On information and belief, the following Apple agents accessed the Valencell Website: Brian Land, Matt Last, Nancy "Wren" Dougherty, Roger Miller, Thomas Pham, Mark Bagnola, and Mitch VanBruggen. Each of these individuals was involved in the design and/or implementation of the Apple Watch. Moreover, each of these individuals was involved in the design and/or implementation of the heart sensor in the Apple Watch.
On information and belief, Apple accessed the Valencell Website to obtain information regarding the structure and operation of PerformTek-Powered products. In June 2013, Apple met with Valencell employees, including Dr. Steven LeBoeuf, to discuss incorporating PerformTek-Powered features into some of Apple's products. The Valencell Website provides notice that PerformTek-Powered products require a license to Valencell's patents, including the patents-in-suit. Apple reviewed this notice and requested Valencell provide it with PerformTek-Powered products.
On information and belief, in or around the summer of 2013, Valencell demonstrated a prototype PerformTek-Powered watch to approximately 15 Apple employees. The back of the watch included a heart-rate monitor that was substantially similar to the Apple Watch. One or more of the Apple employees in attendance was involved in the design and/or implementation of the Apple Watch.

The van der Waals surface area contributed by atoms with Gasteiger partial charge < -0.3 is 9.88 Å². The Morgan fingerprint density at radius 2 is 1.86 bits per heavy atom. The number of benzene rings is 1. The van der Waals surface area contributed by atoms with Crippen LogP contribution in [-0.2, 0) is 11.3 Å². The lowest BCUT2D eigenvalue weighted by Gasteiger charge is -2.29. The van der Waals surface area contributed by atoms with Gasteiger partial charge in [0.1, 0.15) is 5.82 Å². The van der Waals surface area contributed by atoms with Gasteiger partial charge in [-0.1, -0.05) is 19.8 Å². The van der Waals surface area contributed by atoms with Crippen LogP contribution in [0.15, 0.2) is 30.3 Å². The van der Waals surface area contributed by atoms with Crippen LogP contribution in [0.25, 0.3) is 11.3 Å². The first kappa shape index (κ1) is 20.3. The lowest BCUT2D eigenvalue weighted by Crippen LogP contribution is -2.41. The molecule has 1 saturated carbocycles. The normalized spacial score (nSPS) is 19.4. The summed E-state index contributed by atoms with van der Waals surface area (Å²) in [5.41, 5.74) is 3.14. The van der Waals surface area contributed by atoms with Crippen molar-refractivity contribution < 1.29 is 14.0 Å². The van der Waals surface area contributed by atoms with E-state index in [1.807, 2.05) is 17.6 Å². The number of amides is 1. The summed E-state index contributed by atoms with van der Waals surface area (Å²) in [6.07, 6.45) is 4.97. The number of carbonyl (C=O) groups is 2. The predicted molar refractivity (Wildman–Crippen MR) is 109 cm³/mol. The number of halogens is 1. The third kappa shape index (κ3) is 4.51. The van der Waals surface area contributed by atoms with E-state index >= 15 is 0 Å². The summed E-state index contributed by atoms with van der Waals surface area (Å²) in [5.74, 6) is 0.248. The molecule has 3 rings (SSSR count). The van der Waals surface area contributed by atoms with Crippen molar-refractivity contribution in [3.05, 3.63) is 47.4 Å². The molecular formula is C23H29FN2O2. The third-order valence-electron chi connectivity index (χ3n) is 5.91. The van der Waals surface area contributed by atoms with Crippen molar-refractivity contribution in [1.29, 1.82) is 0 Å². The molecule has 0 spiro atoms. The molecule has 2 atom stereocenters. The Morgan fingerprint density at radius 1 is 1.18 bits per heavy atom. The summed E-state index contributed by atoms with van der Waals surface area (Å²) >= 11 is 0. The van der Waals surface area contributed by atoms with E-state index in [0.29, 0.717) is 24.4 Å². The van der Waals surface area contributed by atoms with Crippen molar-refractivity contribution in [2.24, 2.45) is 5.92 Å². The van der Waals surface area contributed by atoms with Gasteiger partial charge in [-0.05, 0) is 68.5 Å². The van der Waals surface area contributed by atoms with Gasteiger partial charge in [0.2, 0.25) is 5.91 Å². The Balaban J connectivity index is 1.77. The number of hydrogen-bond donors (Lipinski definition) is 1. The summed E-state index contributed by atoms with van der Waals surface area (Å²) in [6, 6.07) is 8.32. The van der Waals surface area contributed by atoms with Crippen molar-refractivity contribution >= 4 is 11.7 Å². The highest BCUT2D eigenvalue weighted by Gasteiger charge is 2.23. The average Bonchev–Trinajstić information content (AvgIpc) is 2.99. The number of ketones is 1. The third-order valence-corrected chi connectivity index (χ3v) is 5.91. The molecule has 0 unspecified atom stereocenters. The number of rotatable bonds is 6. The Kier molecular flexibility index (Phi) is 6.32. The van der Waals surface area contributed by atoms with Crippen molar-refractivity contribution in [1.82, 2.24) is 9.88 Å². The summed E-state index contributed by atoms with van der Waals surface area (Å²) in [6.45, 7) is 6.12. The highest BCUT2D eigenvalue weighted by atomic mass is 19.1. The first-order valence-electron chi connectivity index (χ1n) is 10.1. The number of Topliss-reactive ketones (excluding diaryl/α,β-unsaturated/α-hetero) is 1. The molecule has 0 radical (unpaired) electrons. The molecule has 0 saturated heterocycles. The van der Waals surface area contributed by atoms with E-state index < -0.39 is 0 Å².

On information and belief, in or around August 2013, Apple received PerformTek-Powered products. Between September 2013 and March 2014, Apple conducted detailed testing on these products, including an analysis of the product circuitry.
On information and belief, Apple expressed great interest in Valencell's wrist-based heart sensor technology. Throughout 2014, Apple repeatedly requested information from Valencell regarding such technology. Apple did not sell any wrist-based products at that time. The only wrist-based product that Apple sells is the Apple Watch. The Apple Watch was the only wrist-based product that Apple was working on in 2014. In December 2014, Apple met with Valencell employees, including Dr. LeBoeuf, to discuss Valencell's wrist-based technology.
On information and belief, Apple began shipping the Apple Watch on April 24, 2015. Since at least that date, Apple has sold the Apple Watch in the United States. The Apple Watch contains a heart rate sensor, which it uses to calculate the pulse of the end user.
On information and belief, Apple solicited technical information and know-how from Valencell on the false premise that it wished to license Valencell's PerformTek Technology. Apple did not have an intention of licensing Valencell's PerformTek Technology. Instead, Apple's interaction with Valencell was fueled by a business decision that the benefits of infringing upon Valencell's patented technology outweigh the risk of being caught and ultimately forced to pay damages. This practice is consistent with the statement by Apple CEO Steve Jobs that Apple has 'always been shameless about stealing great ideas.' Further, Apple is knowingly using Valencell's patented technology in an effort to achieve a licensing rate that is below a reasonable royalty."